The main living room at the ranch where guests would gather for drinks before dinner had a wall of bookshelves, filled with paperbacks that people could borrow or trade as desired. One day when I didn’t have a ride to the library in town, I went to the wall and pulled out a tattered paperback titled Naked Once More by Elizabeth Peters. It turned out to be a mystery novel with a fantastic middle-aged former-librarian-turned-romance-novelist amateur detective female lead (long before chick lit made such things popular). It was full of literary references, and it made my brain light up so much that I decided to go back to school during the spring term while I finished out my dude ranch stint.

I also spent that spring semester motoring through every book written by Elizabeth Peters and her other pen name, Barbara Michaels. The Elizabeth Peters series were my favorites, especially Jacqueline Kirby (of Naked Once More) and Amelia Peabody.


I don’t remember when, but at some point between 1992 and 1995 (I *think* it was then. Maybe it was later. She might remember; I can’t.), I introduced Andrea Middleton to the books. She also loved them. We would shout, “Huzzah!” in true Amelia Peabody form when we needed to get ourselves going.


During a period of winter depression when I lived in Bellingham (sometime during 1995-1996?), I pulled myself out of the pit by reading all the Kirby and Peabody novels in a marathon to rival any of today’s Netflix marathons. When I emerged, I shouted, “Huzzah!”


Living in Vermont (1996?) and reflecting on that time in Bellingham, I wrote the 2nd of 2 fan letters I’ve ever written in my life (the first was to Luke and Laura of General Hospital when I was very young and watched it with my grandmother). I thanked her for writing books that were so good they could beat depression, told her that Huzzah! was the Andrea-Jen war cry, and asked if it was going to turn out that Sethos was Emerson’s illegitimate brother. She didn’t reply, but based on the way she wrote about author fan mail in Naked Once More, I was glad to have written the letter.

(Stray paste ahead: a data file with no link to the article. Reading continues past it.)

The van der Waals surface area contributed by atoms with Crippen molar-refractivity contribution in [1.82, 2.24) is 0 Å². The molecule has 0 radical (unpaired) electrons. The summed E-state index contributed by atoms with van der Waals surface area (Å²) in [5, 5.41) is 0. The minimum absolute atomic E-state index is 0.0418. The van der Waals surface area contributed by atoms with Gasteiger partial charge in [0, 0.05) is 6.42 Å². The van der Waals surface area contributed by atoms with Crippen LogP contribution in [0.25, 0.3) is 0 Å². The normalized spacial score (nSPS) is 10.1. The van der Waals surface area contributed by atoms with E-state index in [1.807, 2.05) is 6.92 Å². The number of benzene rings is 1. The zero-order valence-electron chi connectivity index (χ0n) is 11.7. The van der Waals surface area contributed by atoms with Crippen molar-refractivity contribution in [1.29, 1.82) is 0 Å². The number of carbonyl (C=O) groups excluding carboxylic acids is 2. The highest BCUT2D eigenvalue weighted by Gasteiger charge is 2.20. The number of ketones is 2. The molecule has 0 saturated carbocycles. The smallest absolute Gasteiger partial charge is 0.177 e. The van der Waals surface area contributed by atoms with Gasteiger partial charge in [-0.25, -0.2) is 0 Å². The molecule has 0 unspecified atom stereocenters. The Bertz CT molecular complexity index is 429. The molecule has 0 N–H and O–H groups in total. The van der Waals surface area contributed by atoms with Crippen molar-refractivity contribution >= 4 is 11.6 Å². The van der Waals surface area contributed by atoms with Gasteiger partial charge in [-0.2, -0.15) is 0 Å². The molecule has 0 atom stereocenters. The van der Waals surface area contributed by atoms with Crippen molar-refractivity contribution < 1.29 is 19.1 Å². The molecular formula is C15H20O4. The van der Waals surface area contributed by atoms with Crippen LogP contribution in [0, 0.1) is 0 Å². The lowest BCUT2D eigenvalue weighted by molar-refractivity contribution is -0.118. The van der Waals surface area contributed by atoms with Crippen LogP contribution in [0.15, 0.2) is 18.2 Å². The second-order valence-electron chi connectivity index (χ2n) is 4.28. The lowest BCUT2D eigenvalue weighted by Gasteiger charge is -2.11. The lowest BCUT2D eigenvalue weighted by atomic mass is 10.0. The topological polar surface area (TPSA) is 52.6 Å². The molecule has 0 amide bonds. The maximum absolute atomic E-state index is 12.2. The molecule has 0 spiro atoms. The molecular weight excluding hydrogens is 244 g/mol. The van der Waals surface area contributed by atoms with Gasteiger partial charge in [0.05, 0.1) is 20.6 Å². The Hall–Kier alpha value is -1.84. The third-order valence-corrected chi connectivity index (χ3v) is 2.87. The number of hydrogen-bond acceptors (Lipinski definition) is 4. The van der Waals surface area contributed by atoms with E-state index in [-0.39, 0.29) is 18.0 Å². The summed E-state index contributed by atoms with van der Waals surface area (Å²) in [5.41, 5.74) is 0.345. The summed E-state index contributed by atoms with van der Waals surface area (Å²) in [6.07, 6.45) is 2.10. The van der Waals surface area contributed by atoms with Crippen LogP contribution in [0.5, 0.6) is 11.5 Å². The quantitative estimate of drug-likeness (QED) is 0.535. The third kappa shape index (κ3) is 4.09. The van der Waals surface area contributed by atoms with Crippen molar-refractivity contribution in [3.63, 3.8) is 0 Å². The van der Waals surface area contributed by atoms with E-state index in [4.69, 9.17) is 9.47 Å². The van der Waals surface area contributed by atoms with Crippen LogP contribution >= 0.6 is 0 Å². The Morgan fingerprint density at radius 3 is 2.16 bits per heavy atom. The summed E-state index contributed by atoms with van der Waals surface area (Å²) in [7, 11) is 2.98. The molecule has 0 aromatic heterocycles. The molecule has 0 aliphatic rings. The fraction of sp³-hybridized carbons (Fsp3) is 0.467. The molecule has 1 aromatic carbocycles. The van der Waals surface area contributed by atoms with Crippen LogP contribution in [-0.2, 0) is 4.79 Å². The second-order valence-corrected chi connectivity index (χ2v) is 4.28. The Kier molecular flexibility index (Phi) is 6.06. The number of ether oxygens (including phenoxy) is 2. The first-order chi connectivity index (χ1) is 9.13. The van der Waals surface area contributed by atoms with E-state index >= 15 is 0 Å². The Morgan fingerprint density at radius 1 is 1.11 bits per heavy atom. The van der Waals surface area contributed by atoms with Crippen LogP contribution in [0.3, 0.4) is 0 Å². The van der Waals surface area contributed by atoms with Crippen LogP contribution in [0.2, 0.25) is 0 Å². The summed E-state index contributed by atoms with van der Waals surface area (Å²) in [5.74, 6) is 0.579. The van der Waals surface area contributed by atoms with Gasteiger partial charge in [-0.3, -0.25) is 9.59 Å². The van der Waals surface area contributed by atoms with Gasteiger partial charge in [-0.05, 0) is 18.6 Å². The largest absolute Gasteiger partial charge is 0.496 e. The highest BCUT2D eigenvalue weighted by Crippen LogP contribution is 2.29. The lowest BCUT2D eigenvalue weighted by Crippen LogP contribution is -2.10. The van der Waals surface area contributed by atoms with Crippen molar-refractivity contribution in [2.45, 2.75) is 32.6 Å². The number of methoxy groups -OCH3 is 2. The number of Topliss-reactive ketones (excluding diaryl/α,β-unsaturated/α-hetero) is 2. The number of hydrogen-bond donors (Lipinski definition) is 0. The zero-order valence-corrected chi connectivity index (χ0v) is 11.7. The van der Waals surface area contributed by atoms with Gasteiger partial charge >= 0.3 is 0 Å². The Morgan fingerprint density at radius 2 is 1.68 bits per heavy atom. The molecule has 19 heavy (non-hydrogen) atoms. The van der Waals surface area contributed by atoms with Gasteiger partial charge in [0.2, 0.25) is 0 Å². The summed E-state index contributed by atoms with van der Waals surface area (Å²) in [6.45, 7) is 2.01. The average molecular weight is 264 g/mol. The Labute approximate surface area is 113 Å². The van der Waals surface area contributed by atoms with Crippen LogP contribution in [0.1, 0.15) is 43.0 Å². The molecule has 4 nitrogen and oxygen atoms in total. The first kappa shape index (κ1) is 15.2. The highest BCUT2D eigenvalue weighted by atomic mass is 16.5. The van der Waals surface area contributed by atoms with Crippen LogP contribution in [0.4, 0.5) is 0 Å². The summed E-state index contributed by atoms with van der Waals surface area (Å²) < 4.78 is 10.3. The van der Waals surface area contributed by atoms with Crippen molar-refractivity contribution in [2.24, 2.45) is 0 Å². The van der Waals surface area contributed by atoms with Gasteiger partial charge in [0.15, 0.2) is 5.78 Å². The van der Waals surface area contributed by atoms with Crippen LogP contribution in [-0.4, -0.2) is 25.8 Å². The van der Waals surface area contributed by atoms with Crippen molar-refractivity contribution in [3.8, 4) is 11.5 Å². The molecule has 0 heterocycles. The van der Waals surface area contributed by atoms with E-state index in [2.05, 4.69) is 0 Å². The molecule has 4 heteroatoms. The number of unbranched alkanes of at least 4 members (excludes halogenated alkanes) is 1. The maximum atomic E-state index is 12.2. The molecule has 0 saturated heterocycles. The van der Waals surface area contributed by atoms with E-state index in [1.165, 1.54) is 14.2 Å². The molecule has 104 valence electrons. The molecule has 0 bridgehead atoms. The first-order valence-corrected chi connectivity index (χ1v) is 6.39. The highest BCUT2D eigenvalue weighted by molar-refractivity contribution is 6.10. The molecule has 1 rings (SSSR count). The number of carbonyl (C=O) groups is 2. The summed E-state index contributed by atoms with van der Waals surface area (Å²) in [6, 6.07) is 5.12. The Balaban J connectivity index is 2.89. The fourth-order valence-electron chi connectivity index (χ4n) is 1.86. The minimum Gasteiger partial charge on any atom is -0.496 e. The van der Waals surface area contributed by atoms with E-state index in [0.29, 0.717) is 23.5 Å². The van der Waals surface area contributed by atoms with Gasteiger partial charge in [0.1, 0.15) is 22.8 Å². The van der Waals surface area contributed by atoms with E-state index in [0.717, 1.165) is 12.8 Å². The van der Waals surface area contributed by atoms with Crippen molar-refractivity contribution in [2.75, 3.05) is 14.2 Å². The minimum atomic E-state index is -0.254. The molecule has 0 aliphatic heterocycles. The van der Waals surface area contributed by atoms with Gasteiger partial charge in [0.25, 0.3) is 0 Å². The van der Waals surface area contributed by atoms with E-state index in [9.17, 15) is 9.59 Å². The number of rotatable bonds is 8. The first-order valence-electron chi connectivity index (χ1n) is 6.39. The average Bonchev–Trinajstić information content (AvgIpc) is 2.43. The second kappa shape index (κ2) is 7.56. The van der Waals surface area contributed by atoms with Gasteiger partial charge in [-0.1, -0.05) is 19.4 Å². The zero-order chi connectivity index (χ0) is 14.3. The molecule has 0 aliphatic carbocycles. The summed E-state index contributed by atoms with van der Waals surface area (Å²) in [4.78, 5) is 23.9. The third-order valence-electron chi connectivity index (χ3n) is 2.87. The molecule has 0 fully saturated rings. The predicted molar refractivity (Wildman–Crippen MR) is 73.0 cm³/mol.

Andrea was pregnant and choosing a name for her first child in May of 2008. She had a boy name lined up and was trying to figure out a girl one. Emma, a family name, was in the running, but all the girls in Andrea’s generation had had A names, so she considered that as a possibility and mentioned the one she had in mind. I loved Emma, but hated her A name, so I sent her a list of girl A names I thought were better, including Amelia after Amelia Peabody for an adventurous spirit and steel-trap brain. Just after election day, welcome Amelia Middleton.


On August 8, 2013, at the age of 85, Barbara Mertz (Elizabeth Peters’s real name) died at her home. Her Amelia Peabody series spanned 35 years. Mertz won numerous awards for her books, and is one of the few writers of historical novels whose accuracy I have never questioned — she held a PhD in Egyptology. She was also an animal lover, and cats frequently featured as characters in their own right in her books.

Today I adopted another cat (Sadie Zap’s mom, who was destined for a shelter), and I’ve named her Miz Kirby in memory of the first book that sucked me into the Elizabeth Peters world.

Brown and white cat

Miz Kirby

Andrea and I are thinking that we should re-read the Peabody oeuvre in memoriam. Anyone want to join us?